February 10, 1840 Queen Victoria married Albert, Prince Consort. Already Queen of the United Kingdom of Great Britain and Ireland, Albert was Prince Albert of Saxe-Coburg and Gotha, and later The Prince Consort; Francis Albert Augustus Charles Emmanuel.
They were married at the Chapel Royal, St. James’s. Queen Victoria’s wedding day was inauspicious, a heavy rain falling; but immense multitudes assembled to gaze upon the processions.
At daybreak crowds of anxious and loyal subjects were seen hastening from all parts of the city in the direction of the royal palaces and the whole city exhibited the most extensive preparations for the proper celebration of Queen Victoria’s wedding. In St. James’s Park, the area in front of Buckingham Palace, and the avenue leading from thence to the garden entrance of St. James’s was densely thronged before eight o’clock, and the rain which fell after that time caused no sensible diminution of the crowds, for as fast as the endeavor of one body of the eager visitors gave way their places were filled by the fresh numbers which were every minute arriving.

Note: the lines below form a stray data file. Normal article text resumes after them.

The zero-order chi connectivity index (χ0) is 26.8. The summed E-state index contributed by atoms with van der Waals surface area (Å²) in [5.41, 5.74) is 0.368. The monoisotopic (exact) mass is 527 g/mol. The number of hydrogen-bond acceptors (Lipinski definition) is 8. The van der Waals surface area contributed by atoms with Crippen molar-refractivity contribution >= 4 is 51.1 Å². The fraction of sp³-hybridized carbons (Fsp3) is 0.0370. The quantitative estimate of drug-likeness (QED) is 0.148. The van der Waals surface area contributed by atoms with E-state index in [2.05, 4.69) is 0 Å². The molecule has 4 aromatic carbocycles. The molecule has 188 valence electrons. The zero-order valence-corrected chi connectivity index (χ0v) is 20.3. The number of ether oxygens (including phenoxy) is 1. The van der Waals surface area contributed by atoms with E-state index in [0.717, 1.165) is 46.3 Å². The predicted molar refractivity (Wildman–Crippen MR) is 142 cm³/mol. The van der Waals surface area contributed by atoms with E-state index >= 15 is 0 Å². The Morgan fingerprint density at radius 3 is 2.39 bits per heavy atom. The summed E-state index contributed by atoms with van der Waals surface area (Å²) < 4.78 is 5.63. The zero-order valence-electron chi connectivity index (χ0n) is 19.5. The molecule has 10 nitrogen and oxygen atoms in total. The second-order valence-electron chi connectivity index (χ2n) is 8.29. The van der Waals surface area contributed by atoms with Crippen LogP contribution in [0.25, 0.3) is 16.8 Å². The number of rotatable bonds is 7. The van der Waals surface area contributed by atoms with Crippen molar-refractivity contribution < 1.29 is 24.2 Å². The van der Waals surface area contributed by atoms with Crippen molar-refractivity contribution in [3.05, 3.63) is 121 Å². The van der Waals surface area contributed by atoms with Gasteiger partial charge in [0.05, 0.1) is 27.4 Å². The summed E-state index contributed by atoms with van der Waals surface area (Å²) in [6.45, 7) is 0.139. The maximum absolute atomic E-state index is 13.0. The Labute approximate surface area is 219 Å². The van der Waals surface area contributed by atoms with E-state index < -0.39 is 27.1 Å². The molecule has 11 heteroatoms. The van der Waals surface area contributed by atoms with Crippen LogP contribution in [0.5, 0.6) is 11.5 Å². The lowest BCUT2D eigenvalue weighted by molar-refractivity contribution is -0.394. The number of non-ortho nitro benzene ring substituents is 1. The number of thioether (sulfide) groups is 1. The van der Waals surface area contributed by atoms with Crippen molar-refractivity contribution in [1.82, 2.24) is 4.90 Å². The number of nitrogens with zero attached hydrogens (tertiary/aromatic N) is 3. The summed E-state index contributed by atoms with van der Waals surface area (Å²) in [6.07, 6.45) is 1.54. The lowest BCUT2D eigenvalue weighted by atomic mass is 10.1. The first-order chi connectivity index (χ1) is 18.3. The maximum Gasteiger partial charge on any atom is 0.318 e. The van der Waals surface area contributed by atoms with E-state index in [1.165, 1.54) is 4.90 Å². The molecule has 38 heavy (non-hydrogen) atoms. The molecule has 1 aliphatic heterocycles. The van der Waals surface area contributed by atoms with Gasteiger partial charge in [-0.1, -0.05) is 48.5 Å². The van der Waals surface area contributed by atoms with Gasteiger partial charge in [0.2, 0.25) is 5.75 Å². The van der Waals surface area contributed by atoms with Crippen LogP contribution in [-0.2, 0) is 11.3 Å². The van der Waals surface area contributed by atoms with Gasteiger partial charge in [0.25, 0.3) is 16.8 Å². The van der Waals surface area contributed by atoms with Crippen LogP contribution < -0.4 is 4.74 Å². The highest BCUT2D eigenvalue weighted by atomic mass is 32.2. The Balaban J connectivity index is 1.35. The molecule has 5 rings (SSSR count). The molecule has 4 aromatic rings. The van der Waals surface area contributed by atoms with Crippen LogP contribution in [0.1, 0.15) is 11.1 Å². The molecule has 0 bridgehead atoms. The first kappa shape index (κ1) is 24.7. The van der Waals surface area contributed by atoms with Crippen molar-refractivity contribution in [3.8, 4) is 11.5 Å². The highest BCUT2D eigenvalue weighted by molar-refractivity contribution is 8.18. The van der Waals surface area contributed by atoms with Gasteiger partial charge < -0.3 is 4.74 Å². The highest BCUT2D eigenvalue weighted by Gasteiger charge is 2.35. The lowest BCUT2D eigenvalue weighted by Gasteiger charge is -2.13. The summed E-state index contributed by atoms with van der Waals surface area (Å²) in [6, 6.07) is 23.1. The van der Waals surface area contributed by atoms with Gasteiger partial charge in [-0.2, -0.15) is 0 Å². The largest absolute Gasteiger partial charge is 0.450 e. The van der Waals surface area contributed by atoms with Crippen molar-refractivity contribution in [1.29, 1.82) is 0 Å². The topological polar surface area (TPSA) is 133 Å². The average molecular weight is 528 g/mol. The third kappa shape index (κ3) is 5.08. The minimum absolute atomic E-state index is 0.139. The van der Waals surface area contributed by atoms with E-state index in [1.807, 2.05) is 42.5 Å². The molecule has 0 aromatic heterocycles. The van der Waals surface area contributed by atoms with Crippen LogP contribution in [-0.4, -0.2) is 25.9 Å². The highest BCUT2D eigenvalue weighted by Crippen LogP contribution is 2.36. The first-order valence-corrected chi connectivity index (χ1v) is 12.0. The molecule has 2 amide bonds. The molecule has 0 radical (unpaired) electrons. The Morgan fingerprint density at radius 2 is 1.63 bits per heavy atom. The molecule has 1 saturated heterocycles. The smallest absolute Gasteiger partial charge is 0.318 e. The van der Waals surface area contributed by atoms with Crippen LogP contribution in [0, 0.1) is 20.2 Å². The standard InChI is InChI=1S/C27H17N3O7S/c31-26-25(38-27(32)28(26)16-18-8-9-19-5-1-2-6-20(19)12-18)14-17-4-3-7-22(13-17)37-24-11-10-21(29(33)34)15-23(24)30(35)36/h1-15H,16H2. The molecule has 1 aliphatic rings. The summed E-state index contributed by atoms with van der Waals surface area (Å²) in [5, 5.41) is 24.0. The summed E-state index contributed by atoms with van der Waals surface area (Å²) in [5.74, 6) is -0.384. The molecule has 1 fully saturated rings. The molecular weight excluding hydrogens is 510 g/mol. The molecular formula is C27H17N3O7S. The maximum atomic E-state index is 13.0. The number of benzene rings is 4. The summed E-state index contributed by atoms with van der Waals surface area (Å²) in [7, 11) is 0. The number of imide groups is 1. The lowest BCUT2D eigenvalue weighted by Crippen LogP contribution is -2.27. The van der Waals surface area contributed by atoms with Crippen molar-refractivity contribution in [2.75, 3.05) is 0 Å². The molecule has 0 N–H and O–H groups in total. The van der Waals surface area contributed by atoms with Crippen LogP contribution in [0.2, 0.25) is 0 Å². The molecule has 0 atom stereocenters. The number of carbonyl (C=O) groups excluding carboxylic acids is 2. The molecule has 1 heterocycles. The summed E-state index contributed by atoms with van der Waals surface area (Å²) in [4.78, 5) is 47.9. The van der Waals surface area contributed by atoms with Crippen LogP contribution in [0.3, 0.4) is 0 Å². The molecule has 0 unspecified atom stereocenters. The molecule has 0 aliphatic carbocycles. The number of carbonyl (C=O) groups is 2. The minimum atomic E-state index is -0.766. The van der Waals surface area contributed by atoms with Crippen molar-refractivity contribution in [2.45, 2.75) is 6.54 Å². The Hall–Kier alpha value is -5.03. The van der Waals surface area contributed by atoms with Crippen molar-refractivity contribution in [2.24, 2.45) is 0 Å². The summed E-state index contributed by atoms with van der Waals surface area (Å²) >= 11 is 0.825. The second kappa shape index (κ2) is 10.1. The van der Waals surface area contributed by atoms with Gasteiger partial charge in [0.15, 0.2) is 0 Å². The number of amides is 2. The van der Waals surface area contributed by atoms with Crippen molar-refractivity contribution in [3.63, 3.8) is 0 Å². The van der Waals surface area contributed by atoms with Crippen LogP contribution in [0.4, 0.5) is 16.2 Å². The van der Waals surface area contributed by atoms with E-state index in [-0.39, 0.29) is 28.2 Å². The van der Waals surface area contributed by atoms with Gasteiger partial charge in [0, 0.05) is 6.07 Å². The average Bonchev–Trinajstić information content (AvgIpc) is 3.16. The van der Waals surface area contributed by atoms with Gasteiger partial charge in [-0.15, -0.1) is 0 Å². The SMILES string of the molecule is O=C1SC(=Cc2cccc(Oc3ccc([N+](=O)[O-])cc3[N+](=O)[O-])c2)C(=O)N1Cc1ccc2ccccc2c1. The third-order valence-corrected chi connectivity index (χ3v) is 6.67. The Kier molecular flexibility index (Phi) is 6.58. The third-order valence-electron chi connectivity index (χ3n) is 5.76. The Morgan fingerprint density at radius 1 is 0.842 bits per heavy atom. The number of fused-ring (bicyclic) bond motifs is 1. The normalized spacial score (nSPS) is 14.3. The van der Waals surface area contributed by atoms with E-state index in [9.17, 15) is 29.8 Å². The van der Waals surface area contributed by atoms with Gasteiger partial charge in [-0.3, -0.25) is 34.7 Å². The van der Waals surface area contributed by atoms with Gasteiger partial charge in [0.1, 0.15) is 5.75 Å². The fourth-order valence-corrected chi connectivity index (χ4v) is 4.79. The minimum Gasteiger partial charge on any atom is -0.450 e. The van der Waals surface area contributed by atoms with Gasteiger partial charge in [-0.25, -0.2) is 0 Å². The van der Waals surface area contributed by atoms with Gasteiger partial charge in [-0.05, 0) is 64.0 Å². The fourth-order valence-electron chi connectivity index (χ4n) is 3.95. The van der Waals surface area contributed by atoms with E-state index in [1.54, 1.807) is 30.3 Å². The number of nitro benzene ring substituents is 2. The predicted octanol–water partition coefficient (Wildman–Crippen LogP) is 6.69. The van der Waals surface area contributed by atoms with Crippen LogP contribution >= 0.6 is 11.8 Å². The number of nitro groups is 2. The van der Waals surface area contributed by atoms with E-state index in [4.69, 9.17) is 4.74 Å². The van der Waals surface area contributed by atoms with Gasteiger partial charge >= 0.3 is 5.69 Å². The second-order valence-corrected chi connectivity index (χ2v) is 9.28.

Queen Victoria’s dress was of rich white satin, trimmed with orange flower blossoms. The headdress was a wreath of orange flower blossoms, and over this a beautiful veil of Honiton lace, worn down. The bridesmaids or train-bearers were also attired in white. The cost of the lace alone on the dress was £1,000. The satin, which was of a pure white, was manufactured in Spitalfields. Queen Victoria wore an armlet having the motto of the Order of the Garter: “Honi soit qui mal y pense,” inscribed. She also wore the star of the Order.
There’s a rather impressivly long article here, but those are the highlights!